By Wayne Hooper
(In response to this video: https://twitter.com/gbnews/status/1601649370214330368)
Contrary to Mr Oliver’s assertions about fracking in the UK being held back only by the Greens there are in fact some serious geological, economic, technological, and resource restraints that make access to UK gas very difficult indeed.
Some years ago the US Geological Survey announced huge gas deposits in California which many thought would prove to be a fracking bonanza. However, because of the seismic activity in that state the gas beds were unsuitable for fracking and the USGS downgraded the initial estimate of the reserves by 95%. So the moral is that not all gas reserves are suitable for fracking— and this seems to be the conclusion of many geologists about Britain’s gas reserves—e.g.,
Professor John Underhill, Chief Scientist at Heriot-Watt University, revealed that while opponents of fracking continue to focus on the environmental impact of this method of oil and gas extraction, the geology of the UK doesn’t support it.
Banks such a Barclay’s got rid of their investments in UK fracking ventures in 2017 because the economic case didn’t stack up. And even if the increased prices that gas is bringing at the moment were sufficient to make fracking profitable there are other major impediments to such ventures such as:
- Where would the skilled personnel come from? There are no pools of fracking expertise in the UK and importing specialists from the US is unlikely as there is an increasing shortage of skilled workers there.
- There is also a shortage of the specialised equipment needed and the price of pipes has gone up 40% or more.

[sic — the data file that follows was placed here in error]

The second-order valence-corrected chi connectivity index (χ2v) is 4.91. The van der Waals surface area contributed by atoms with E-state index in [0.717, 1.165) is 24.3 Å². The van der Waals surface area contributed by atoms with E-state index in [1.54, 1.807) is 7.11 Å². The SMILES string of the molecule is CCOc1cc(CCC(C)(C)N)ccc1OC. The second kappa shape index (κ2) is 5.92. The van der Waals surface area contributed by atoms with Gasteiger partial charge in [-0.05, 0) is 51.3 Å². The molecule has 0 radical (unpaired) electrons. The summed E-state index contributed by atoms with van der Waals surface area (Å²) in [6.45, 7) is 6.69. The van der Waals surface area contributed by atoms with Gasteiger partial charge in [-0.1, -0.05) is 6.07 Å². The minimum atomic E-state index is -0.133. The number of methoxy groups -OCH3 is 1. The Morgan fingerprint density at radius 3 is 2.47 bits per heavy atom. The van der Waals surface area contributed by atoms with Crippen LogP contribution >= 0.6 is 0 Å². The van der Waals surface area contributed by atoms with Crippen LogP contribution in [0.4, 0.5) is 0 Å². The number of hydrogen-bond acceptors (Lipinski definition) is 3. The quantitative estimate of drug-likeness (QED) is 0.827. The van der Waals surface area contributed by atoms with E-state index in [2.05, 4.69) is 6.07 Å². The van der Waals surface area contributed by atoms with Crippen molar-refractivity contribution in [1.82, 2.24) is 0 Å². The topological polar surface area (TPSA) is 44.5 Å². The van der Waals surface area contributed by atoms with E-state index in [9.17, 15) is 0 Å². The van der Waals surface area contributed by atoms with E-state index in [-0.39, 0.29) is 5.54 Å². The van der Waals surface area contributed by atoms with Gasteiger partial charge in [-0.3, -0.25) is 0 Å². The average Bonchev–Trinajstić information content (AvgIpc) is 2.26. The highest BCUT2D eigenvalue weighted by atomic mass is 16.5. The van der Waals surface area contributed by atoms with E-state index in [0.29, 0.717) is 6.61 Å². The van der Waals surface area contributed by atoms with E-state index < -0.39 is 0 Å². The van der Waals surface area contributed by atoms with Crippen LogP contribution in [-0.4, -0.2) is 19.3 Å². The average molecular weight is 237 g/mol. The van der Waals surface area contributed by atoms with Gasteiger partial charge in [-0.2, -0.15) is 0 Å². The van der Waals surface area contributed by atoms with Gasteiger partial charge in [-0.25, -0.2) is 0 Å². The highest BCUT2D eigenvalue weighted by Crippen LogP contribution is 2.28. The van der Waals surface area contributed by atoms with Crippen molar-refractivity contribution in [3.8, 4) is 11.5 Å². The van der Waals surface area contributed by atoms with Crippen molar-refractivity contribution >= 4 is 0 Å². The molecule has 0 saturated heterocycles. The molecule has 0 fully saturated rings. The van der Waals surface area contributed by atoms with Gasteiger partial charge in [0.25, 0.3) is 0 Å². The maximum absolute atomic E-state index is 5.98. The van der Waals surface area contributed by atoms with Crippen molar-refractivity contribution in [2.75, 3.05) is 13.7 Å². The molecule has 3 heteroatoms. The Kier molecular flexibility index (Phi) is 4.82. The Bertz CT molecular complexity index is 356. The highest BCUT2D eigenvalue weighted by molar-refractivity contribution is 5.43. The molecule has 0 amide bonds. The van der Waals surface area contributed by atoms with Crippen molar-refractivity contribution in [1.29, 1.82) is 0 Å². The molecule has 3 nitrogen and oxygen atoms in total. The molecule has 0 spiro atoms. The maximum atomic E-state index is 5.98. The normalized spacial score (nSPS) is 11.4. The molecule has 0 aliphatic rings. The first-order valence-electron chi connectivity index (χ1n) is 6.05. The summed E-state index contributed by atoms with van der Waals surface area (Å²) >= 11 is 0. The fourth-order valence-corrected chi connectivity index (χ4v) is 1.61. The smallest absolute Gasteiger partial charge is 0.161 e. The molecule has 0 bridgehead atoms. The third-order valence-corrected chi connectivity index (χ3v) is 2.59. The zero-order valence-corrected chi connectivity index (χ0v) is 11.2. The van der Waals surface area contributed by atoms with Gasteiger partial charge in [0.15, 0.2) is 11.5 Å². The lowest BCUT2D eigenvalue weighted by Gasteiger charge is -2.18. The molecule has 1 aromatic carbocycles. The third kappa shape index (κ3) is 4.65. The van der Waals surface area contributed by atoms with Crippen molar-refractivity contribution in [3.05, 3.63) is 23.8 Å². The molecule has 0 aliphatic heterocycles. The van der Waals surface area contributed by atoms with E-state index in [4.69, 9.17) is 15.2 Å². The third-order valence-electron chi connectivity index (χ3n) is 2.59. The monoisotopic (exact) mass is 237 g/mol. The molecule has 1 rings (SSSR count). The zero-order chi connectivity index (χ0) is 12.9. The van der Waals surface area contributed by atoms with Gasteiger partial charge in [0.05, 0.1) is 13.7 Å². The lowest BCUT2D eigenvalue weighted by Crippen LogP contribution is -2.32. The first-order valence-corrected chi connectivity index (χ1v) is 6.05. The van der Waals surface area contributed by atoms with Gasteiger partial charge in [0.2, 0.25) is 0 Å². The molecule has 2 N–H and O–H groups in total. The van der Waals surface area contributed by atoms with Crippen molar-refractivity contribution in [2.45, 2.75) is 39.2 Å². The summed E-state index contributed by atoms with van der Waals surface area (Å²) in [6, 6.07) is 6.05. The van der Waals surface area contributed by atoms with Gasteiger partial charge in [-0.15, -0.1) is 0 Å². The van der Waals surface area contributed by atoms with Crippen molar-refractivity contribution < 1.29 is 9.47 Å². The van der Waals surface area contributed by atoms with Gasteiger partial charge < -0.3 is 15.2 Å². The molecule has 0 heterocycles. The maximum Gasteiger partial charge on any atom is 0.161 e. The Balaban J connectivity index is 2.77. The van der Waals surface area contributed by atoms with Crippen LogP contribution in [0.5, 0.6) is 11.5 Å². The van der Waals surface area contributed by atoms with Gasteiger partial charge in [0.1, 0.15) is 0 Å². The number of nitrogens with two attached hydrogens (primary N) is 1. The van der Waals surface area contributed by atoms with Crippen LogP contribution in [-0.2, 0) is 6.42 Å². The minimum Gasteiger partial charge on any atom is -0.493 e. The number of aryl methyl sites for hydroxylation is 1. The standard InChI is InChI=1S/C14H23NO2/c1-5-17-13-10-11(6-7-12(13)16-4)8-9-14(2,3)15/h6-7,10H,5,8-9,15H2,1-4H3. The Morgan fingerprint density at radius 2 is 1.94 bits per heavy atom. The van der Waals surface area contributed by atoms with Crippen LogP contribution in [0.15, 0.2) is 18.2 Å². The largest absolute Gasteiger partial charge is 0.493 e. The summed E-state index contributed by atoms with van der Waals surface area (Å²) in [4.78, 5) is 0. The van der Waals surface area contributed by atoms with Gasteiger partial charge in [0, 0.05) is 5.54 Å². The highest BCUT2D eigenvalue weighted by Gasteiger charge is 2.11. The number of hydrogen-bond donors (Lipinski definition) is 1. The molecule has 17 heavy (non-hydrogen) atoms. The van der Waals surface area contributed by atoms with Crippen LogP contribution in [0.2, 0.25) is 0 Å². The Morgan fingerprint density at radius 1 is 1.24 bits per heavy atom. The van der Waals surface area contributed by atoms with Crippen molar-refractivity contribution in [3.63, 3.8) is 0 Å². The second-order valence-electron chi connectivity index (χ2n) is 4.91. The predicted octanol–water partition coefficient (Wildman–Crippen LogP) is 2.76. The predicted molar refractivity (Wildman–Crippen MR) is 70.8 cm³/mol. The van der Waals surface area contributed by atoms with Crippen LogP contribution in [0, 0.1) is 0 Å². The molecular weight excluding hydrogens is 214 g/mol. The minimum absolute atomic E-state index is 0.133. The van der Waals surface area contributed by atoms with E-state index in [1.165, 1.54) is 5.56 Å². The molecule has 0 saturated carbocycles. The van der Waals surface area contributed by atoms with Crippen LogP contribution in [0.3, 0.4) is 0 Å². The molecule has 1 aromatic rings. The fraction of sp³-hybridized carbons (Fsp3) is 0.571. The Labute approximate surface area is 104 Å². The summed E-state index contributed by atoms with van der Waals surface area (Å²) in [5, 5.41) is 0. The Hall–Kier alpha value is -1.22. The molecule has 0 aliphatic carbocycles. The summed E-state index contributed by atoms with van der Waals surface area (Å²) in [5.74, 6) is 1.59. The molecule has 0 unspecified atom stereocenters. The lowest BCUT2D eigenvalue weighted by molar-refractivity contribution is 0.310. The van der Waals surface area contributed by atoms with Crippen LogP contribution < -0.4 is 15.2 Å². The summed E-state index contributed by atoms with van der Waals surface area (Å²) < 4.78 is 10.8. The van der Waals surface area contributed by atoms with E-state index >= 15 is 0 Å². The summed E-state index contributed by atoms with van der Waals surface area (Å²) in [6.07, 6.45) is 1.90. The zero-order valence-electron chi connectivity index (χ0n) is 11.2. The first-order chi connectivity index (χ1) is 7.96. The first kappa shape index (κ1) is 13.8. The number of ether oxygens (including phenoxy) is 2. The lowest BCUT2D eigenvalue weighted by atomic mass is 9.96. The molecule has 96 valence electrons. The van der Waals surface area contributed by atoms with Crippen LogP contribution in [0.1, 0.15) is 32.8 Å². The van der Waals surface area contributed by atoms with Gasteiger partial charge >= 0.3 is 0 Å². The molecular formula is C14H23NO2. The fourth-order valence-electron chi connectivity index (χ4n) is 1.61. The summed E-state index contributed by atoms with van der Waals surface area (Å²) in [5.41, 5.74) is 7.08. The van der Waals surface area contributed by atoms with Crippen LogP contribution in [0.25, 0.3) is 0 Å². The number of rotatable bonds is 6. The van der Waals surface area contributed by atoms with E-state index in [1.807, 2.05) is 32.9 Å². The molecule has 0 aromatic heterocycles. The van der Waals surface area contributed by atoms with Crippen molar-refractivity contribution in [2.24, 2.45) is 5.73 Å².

- Fracking requires unbelievably huge amounts of sand and water which has to be trucked in and then disposed of. This is becoming a problem even in the wide open spaces of Texas, so the challenges of supply and disposal would be much greater in the UK:
In the face of growing supply shortages in the US, the cost of a ton of sand has risen from $15 in the second half of 2016 to $40 today. In addition:
“The expense is compounded by the logistics of moving sand from mines to well sites thousands of miles away. Drillers don’t use sand found on a beach. They prefer fine white silica, much of it found in northern Midwest states. Shipping 5 million tons of sand can require 200,000 truck loads, according to a 2013 study by the University of Wisconsin.”
Insofar as a relatively mature US fracking industry will get first pick on global sand supplies, these shortages, rising costs and transportation issues spell disaster for an undeveloped UK fracking industry that has yet to bring a single profitable Btu of shale gas to the surface.
Nor is a shortage of sand the only means by which the environment may put a stop to UK fracking. Water may prove to be an even bigger headache. In a 2015 article for Scientific American Bobby Magill documented a similar rise in water use to that of sand:
“Oil and natural gas fracking, on average, uses more than 28 times the water it did 15 years ago, gulping up to 9.6 million gallons of water per well and putting farming and drinking sources at risk in arid states, especially during drought.”
At first glance, water should not be a problem in the UK, where large volumes of water are blown in off the Atlantic Ocean. However, a large part of that water is either held in upland soil or washes back to sea through our rivers and streams. Currently, water companies can provide slightly more than we need – 2 billion litres are available above and beyond what we’re using
Assuming that UK fracking wells will be similar to those in the USA, it turns out that just 55 fracking wells would be enough to use up all of that extra water. Given that it will take at least 200 test wells to determine whether UK fracking can ever be profitable, that 55 well limit may prove to be a problem.